‘Fargo’ was one of the most delightful treats of last year’s premieres. It bore very little resemblance to the movie it was based on, yet almost every episode had the flavor of a Coen Brothers movie. Developing some of the most fascinating characters in TV history, it more than deserved the Emmy and Golden Globes that it won for Best Limited Series.
So how do you follow up such a spectacular debut without running the risk of falling into the pitfalls that ‘True Detective’ did? Well, in ‘Fargo’s case, they make a prequel. Season 2 is set in 1979, with an almost completely different set of characters. (We’ll get to the holdover in a minute.) It’s set in the same town in Minnesota, but it deals primarily with a crime family, the Gerhardts. Having built an empire in crime that has lasted nearly half a century, the seeds of their undoing are being sown. First, the patriarch of the family suffers a stroke that has effectively incapacitated him, leading to a power struggle within the family, mainly between matriarch Floyd (Jean Smart, in her best work since ’24’) and eldest son (Jeffrey Donovan). This struggle from within will weaken them against a new war from a far more organized Kansas City franchise, represented by a mob attorney (Brad Garrett), muscle Mike Milligan (Bokeem Woodbine) and two bearded brothers who have yet to say a single word.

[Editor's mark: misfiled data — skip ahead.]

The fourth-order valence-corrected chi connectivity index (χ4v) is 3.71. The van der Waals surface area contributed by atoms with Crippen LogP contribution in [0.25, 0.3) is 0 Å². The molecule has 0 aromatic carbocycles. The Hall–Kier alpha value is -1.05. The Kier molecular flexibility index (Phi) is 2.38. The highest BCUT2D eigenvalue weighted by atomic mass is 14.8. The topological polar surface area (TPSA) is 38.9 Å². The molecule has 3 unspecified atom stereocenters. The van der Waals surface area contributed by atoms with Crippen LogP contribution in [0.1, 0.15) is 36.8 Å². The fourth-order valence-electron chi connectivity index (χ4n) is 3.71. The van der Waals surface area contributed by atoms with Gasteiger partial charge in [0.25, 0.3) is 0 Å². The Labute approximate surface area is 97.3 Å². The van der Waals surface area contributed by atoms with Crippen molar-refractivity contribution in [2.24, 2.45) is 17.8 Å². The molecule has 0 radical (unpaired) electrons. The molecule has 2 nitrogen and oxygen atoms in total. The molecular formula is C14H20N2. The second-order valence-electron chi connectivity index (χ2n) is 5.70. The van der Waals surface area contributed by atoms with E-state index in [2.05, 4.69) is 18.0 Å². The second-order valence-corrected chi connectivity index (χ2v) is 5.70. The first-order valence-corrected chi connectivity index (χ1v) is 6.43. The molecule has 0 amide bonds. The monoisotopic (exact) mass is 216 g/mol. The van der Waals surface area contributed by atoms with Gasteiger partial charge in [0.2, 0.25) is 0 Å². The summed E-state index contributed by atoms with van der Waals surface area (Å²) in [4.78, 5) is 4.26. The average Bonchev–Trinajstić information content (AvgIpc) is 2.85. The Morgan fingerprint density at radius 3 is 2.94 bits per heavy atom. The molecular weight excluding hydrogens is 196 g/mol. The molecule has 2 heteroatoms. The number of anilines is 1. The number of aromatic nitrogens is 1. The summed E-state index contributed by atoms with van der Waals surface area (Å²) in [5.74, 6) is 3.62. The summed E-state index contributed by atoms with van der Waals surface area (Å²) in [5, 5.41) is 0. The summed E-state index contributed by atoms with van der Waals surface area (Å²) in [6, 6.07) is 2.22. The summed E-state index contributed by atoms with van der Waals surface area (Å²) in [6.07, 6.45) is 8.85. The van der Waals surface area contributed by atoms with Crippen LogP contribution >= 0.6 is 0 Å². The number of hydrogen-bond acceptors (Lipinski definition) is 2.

Meanwhile, the youngest, and clearly the most incompetent, son (Kieran Culkin) has gotten himself involved in a struggle with a judge that led to three people dying in a waffle house, an event which ultimately led to his being hit by hairdresser Peggy Blomquist (Kirsten Dunst, revealing a darkness she has never before revealed) Still trying to achieve some kind of dreams, she persuades her husband Ed, (Jesse Plemmons) a butcher with far less ambitions to covering up her sin, without nearly knowing the mess she has emmeshed them in.
Against all these criminals is the law, represented by the one character from last season, Sheriff’s deputy Lou Solverson (played by Patrick Wilson, with a Minnesota accent that Keith Carradine never had).The father of Molly, whose character was the hero of last season, it is clear where his daughter inherited her native intuition. Still married to a wife going through cancer (Cristin Miloti), he tries to negotiate the investigation with his father-in-law Hank (Ted Danson, demonstrating again what a great actor he can be when he has a script that can go with it)
Like the previous season, ‘Fargo’ can seem complex at times, but unlike last season, we know where this year is going—- the massacre at Sioux Falls, a mass murder that was referred to as the bodies started piling up last season. We still have no idea how many of the dead are going to end up in it, but given how high the body count was last year, we can imagine it will be a lot.
‘Fargo’ remains one of the brilliant creations of a network that has more than its fair share of them. About the only complaint viewers will probably have is trying to figure out what the heck the episode titles are referring to. Otherwise, this is a big contender for one of the best series of the year. The world around them may be undergoing a ‘crisis of confidence’, but show-runner Noah Hawley and the rest of his staff clearly don’t have one.
My score: 4.75 stars.